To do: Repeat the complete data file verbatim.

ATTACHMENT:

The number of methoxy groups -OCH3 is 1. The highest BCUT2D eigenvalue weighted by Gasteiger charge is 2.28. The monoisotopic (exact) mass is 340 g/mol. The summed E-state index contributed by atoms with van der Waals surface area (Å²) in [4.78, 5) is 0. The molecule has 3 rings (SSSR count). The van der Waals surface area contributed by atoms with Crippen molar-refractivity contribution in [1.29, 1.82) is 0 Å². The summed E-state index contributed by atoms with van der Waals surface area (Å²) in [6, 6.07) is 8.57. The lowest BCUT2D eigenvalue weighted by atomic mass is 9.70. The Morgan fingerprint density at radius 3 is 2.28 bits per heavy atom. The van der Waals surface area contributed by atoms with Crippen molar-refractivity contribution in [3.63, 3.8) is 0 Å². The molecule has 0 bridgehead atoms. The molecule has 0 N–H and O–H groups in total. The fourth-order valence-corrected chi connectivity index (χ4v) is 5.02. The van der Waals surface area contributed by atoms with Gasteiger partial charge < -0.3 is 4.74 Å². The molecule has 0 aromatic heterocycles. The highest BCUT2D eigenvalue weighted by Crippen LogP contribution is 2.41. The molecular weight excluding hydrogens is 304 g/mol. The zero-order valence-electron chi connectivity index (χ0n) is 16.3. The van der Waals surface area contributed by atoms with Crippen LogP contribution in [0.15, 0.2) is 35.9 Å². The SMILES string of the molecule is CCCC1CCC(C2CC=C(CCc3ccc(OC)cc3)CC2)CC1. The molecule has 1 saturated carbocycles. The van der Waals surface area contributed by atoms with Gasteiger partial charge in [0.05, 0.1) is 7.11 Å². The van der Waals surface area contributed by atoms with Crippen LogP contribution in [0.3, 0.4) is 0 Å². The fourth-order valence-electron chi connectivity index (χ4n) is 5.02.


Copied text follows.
The number of methoxy groups -OCH3 is 1. The highest BCUT2D eigenvalue weighted by Gasteiger charge is 2.28. The monoisotopic (exact) mass is 340 g/mol. The summed E-state index contributed by atoms with van der Waals surface area (Å²) in [4.78, 5) is 0. The molecule has 3 rings (SSSR count). The van der Waals surface area contributed by atoms with Crippen molar-refractivity contribution in [1.29, 1.82) is 0 Å². The summed E-state index contributed by atoms with van der Waals surface area (Å²) in [6, 6.07) is 8.57. The lowest BCUT2D eigenvalue weighted by atomic mass is 9.70. The Morgan fingerprint density at radius 3 is 2.28 bits per heavy atom. The van der Waals surface area contributed by atoms with Crippen molar-refractivity contribution in [3.63, 3.8) is 0 Å². The molecule has 0 bridgehead atoms. The molecule has 0 N–H and O–H groups in total. The fourth-order valence-corrected chi connectivity index (χ4v) is 5.02. The van der Waals surface area contributed by atoms with Gasteiger partial charge < -0.3 is 4.74 Å². The molecule has 0 aromatic heterocycles. The highest BCUT2D eigenvalue weighted by Crippen LogP contribution is 2.41. The molecular weight excluding hydrogens is 304 g/mol. The zero-order valence-electron chi connectivity index (χ0n) is 16.3. The van der Waals surface area contributed by atoms with Crippen LogP contribution in [0.15, 0.2) is 35.9 Å². The SMILES string of the molecule is CCCC1CCC(C2CC=C(CCc3ccc(OC)cc3)CC2)CC1. The molecule has 1 saturated carbocycles. The van der Waals surface area contributed by atoms with Gasteiger partial charge in [0.05, 0.1) is 7.11 Å². The van der Waals surface area contributed by atoms with Crippen LogP contribution in [0.3, 0.4) is 0 Å². The fourth-order valence-electron chi connectivity index (χ4n) is 5.02.